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Friday, December 1, 2023
Dec. 1, 2023

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Tiffany Hill’s death compels Vancouver lawmakers to act

State Rep. Wylie, Sen. Wilson and Sen. Cleveland say they’ll seek to toughen domestic-violence laws

By , Columbian staff reporter

Three legislators say they will seek or support changes to state law following the death of Tiffany Hill, who was killed by her estranged husband in front of their three children outside a Hazel Dell school two days before Thanksgiving.

The legislators, speaking to The Columbian following Friday’s 2020 Legislative Outlook Breakfast, said Keland Hill’s killing of his wife and wounding of his mother-in-law underscores that more needs to be done to protect domestic violence victims.

“This was no surprise to people who care about domestic violence issues,” Rep. Sharon Wylie, D-Vancouver, said. “This is a huge problem, but it’s one people don’t want to know about and they don’t want to deal with after all these years.”

Wylie’s voice cracked with emotion when she talked about the possibility of a “Tiffany’s law” coming out of this tragedy.

“I don’t care if I am not on the right committees,” she said. “I have already reached out to the people who are on the right committees, and we are going to do something.”

Sen. Lynda Wilson, R-Vancouver, a member of the Senate Law and Justice Committee, said she witnessed domestic violence as a child when her father repeatedly abused her mother.

The system failed Tiffany Hill, she said, “and it made me sick to read about it.”

Wilson said she previously drafted legislation that would provide real-time electronic notification to domestic violence victims should their abusers, if they are wearing electronic monitors, come into close proximity.

“This type of technology, GPS technology, rarely fails,” she said.

Sen. Annette Cleveland, D-Vancouver, said she already has contacted Sen. Jamie Pedersen, D-Seattle, who is chairman of the Senate Law and Justice Committee.

“I don’t know where the system could be improved, but it is something I want to talk to my colleagues about,” she said. “Clearly we have a lot more hard work in this country to protect domestic violence victims.”

‘Enough is enough’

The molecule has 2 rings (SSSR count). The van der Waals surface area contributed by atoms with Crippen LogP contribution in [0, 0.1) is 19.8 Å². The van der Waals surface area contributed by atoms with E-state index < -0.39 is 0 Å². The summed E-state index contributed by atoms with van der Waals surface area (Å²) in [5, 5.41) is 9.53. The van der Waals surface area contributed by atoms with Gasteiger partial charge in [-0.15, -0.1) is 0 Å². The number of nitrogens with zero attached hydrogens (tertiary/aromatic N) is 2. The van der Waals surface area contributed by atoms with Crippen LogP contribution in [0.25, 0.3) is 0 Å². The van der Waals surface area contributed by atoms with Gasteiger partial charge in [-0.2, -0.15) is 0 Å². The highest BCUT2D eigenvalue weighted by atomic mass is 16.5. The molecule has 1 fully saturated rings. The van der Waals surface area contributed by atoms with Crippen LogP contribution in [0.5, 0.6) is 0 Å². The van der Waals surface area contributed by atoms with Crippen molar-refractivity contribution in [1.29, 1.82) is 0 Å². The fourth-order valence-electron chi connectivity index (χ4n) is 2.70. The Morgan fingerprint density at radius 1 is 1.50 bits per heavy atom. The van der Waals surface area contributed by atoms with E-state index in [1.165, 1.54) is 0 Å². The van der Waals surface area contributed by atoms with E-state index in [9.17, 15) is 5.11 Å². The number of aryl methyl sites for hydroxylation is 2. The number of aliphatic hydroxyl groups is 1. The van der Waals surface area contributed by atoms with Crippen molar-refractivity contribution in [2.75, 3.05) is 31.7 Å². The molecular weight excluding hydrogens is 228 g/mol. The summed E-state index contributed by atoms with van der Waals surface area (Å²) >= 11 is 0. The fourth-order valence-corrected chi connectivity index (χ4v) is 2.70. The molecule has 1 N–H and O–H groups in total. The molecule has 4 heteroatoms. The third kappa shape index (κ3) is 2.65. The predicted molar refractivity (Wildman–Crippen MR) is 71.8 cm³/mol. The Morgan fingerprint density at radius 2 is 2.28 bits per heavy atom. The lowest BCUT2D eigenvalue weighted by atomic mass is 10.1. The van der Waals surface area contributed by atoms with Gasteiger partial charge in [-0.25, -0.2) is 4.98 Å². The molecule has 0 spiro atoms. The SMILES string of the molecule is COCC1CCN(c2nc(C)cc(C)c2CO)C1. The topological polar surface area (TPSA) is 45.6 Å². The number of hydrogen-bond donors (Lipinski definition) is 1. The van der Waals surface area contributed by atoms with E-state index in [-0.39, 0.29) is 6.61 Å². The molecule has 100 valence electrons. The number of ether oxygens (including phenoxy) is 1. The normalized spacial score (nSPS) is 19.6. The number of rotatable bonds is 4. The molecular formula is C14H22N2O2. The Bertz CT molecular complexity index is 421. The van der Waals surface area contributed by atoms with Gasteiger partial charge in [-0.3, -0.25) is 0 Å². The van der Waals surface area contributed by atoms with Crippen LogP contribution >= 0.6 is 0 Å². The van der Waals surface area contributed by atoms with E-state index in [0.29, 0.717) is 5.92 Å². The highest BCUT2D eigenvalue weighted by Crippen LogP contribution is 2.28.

Tiffany Hill told authorities she feared for her life and reported a series of incidents that started with her husband’s Sept. 11 arrest.

Over the next 2 1/2 months, she reported that her husband repeatedly violated no-contact and restraining orders through text messages, FaceTime sessions and in person.

“This is a case that says enough is enough,” Wylie said. “She did everything right, but she shouldn’t have had to do everything right.”

Clark County Deputy Prosecutor Lauren Boyd feared that Keland Hill could kill his wife if given the opportunity.

Following the Nov. 26 slaying, Boyd has called for changes to state law and the judicial process to prevent domestic violence defendants who exhibit signs of escalating abuse from being released from jail.

Keland Hill unsuccessfully tried to buy a rifle in Oregon on Oct. 6 and, at some point, attached a GPS tracker to his wife’s car.

Boyd recommended that the Legislature review bail rules for domestic violence cases. Specifically, she said that defendants who attempt to buy a firearm — in spite of a court order barring them from doing so — should not be allowed to post bail.

Wylie said she intends to work with Boyd and embrace her recommendations.

“What the prosecutor is talking about is a minimum, but we need to do more,” she said. “This is someone who should have not had bail.”

Wylie said she met with Superior Court Judge Gregory Gonzales this week on a different topic, but their conversation quickly turned to Hill’s case and what can be done to prevent similar tragedies.

Wylie raised the prospect of establishing a domestic violence court, similar to speciality courts set up for drug offenses.

She also intends to coordinate House and Senate legislation with Wilson to provide funding for additional domestic violence training to new judges.

Wylie said she was not criticizing Superior Court Judge John Fairgrieve. In an interview, the judge said he “felt terrible” after setting a $250,000 bail for Keland Hill, only to have him kill his wife 11 days later.

“What I am hearing from our domestic violence advocates, this particular judge is one of the good guys,” Wylie said about Fairgrieve, who was appointed to the bench in April 2015.

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Columbian staff reporter